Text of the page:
How retailers can keep growing returns costs in check

This images show someone returning a package.

While most retailers have recently recorded a decline in returns, the cost burden is still big, and many retailers are increasingly looking for ways to reverse course even further.

It’s retail’s unavoidable story, especially e-commerce: For each percentage of growth in sales comes more returned items from customers. It’s the double-edged sword that keeps getting sharper, year after year.

And while to some, the 2023 holiday retail season may seem already far away in the rear-view mirror, the true picture of the most recent season of holiday returns is only now becoming clear. The end of January marks the unofficial close of the preceding holiday retail season with the final act of returns. 

The National Retail Federation (NRF) expected holiday returns for 2023 in the U.S. to total around $148 billion compared to $171 billion for the 2022 holiday season, $151 billion during the 2021 holiday season, $101 billion in 2020, and about the same $100 billion for the 2019 holiday season.

While the rate of holiday returns year-to-year may be on the decline for the first year since the pandemic, these numbers fail to tell the whole story. In 2019, before COVID-19 upended consumer buying habits, retail returns for the entire year stood around $309 billion, or 8.1% of total retail sales. They peaked in 2022, more than double that 2019 figure, at $816 billion for the year or 16.5% of sales. In 2023, the total returns declined for the first time in years, at $732 billion or 14.5% of total retail sales.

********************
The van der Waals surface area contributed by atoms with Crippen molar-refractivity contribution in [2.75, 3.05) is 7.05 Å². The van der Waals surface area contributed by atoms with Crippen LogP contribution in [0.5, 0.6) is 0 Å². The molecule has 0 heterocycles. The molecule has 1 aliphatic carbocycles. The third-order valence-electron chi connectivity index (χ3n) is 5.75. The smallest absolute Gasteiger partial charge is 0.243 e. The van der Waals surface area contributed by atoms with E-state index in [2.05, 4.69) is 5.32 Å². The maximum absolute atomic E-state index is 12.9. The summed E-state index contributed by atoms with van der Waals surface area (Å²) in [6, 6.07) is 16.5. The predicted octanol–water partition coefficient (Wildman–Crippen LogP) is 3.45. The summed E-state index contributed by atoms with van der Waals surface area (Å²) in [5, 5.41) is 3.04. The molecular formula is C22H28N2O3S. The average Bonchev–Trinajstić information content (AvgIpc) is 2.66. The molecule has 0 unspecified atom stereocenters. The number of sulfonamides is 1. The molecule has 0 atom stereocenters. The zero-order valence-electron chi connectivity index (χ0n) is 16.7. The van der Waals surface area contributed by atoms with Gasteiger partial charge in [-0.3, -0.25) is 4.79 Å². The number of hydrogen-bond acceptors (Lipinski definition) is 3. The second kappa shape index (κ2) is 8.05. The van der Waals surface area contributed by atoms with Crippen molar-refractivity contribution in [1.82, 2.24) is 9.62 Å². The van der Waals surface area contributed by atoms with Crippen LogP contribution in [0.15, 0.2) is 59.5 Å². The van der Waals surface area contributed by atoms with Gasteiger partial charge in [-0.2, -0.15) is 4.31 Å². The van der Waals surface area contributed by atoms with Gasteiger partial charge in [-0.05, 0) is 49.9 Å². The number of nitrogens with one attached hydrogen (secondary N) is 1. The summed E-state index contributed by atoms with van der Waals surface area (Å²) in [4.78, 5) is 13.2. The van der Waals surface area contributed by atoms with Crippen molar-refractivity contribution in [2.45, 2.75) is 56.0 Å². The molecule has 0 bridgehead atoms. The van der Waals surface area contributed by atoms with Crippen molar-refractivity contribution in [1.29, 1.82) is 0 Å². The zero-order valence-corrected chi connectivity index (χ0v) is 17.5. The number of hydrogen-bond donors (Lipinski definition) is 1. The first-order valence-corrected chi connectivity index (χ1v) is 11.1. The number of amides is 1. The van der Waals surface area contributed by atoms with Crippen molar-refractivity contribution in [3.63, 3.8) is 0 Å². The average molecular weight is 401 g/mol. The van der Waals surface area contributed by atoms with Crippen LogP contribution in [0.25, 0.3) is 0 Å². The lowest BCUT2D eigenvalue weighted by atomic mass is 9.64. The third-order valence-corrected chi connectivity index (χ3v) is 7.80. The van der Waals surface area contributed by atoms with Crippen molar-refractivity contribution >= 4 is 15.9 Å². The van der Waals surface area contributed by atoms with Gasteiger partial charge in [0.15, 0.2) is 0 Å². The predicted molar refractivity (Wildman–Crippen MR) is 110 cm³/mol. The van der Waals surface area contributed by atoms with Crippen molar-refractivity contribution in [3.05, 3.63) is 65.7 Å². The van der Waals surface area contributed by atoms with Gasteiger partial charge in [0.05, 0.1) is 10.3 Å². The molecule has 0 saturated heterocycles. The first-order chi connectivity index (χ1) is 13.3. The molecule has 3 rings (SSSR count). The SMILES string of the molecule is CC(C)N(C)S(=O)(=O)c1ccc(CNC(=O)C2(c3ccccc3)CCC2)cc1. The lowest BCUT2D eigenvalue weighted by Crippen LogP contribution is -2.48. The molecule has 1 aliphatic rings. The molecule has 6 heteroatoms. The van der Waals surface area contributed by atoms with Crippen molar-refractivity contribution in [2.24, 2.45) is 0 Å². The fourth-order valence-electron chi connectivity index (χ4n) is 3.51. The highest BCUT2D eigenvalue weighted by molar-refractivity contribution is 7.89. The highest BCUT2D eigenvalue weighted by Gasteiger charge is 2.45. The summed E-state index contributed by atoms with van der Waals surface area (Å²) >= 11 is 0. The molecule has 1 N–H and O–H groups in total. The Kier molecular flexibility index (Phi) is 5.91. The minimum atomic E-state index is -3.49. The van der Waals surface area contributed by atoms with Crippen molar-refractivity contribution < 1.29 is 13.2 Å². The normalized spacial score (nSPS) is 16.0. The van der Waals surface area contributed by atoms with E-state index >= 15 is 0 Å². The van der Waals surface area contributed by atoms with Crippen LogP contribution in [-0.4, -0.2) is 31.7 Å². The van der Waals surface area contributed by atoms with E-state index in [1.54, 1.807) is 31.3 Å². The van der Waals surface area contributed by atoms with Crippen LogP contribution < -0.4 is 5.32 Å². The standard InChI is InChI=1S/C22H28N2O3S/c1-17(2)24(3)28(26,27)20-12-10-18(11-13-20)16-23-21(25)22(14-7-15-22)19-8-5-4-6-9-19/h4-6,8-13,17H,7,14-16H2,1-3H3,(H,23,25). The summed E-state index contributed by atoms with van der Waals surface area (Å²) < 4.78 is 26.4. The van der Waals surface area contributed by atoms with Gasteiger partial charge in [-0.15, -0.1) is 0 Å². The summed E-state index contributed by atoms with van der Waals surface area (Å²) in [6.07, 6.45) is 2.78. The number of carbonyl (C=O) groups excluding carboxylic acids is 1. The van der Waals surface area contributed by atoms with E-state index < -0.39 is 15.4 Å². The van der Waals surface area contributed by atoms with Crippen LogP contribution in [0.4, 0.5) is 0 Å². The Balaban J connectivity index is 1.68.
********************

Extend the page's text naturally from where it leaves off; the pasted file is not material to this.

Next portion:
So, while most retailers have recently recorded a decline in returns, the cost burden is still big, and many retailers are increasingly looking for ways to reverse course even further.

How pandemic changed returns game

It’s hard to believe that it’s been a little over four years since the pandemic changed things forever. Back then, lockdowns and distancing turned ecommerce into the next best option to in-person shopping. From there things took off. According to the NRF, before the pandemic retail growth in 2019 the year-over-year growth in e-commerce was at 3.5%; then in 2020 it jumped to 7.6%, then to 14.4% in 2021, and back to 7% in 2022. Growth in 2023 was expected to drop again to somewhere between 4% and 6%.

COVID’s enduring change to retail is reflected the most on the e-commerce side. It drove millions of consumers to online shopping, who would have otherwise hit up bricks and mortar shops. And while the rate of year-to-year growth may be slowing, there’s a huge new contingent of loyal e-commerce shoppers that won’t give up the new-found ease of digital shopping any time soon.